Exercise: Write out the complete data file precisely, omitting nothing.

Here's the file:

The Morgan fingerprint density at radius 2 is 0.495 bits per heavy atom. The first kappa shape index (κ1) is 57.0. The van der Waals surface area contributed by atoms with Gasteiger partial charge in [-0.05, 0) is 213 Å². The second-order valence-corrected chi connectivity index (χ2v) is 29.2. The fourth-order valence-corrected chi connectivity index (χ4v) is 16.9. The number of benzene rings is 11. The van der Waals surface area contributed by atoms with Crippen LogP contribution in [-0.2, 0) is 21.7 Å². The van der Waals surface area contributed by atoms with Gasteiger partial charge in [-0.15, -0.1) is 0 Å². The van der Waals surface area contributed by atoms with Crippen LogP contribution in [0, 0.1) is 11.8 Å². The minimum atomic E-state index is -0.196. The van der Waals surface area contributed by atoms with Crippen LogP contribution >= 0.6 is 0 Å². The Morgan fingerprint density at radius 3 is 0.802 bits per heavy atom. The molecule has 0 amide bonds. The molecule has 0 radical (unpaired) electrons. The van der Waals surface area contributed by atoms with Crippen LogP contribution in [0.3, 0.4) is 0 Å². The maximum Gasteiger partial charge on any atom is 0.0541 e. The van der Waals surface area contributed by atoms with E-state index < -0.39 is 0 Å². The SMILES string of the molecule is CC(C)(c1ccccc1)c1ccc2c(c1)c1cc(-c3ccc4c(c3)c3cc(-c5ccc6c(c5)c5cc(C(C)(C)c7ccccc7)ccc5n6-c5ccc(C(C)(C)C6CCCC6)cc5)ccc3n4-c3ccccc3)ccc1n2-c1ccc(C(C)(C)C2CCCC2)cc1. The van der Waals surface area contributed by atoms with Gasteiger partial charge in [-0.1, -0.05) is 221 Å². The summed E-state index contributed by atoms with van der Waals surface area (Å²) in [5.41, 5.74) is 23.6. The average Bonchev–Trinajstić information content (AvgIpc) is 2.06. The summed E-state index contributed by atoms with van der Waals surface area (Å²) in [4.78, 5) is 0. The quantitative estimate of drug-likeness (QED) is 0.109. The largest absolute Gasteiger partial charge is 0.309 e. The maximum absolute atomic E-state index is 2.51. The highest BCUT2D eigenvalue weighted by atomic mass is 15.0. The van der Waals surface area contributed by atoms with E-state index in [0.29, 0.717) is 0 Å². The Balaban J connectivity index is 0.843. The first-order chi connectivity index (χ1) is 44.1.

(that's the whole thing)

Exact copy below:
The Morgan fingerprint density at radius 2 is 0.495 bits per heavy atom. The first kappa shape index (κ1) is 57.0. The van der Waals surface area contributed by atoms with Gasteiger partial charge in [-0.05, 0) is 213 Å². The second-order valence-corrected chi connectivity index (χ2v) is 29.2. The fourth-order valence-corrected chi connectivity index (χ4v) is 16.9. The number of benzene rings is 11. The van der Waals surface area contributed by atoms with Crippen LogP contribution in [-0.2, 0) is 21.7 Å². The van der Waals surface area contributed by atoms with Gasteiger partial charge in [-0.15, -0.1) is 0 Å². The van der Waals surface area contributed by atoms with Crippen LogP contribution in [0, 0.1) is 11.8 Å². The minimum atomic E-state index is -0.196. The van der Waals surface area contributed by atoms with Crippen LogP contribution >= 0.6 is 0 Å². The Morgan fingerprint density at radius 3 is 0.802 bits per heavy atom. The molecule has 0 amide bonds. The molecule has 0 radical (unpaired) electrons. The van der Waals surface area contributed by atoms with Crippen LogP contribution in [0.3, 0.4) is 0 Å². The maximum Gasteiger partial charge on any atom is 0.0541 e. The van der Waals surface area contributed by atoms with E-state index < -0.39 is 0 Å². The SMILES string of the molecule is CC(C)(c1ccccc1)c1ccc2c(c1)c1cc(-c3ccc4c(c3)c3cc(-c5ccc6c(c5)c5cc(C(C)(C)c7ccccc7)ccc5n6-c5ccc(C(C)(C)C6CCCC6)cc5)ccc3n4-c3ccccc3)ccc1n2-c1ccc(C(C)(C)C2CCCC2)cc1. The van der Waals surface area contributed by atoms with Gasteiger partial charge in [-0.1, -0.05) is 221 Å². The summed E-state index contributed by atoms with van der Waals surface area (Å²) in [5.41, 5.74) is 23.6. The average Bonchev–Trinajstić information content (AvgIpc) is 2.06. The summed E-state index contributed by atoms with van der Waals surface area (Å²) in [4.78, 5) is 0. The quantitative estimate of drug-likeness (QED) is 0.109. The largest absolute Gasteiger partial charge is 0.309 e. The maximum absolute atomic E-state index is 2.51. The highest BCUT2D eigenvalue weighted by atomic mass is 15.0. The van der Waals surface area contributed by atoms with E-state index in [0.29, 0.717) is 0 Å². The Balaban J connectivity index is 0.843. The first-order chi connectivity index (χ1) is 44.1.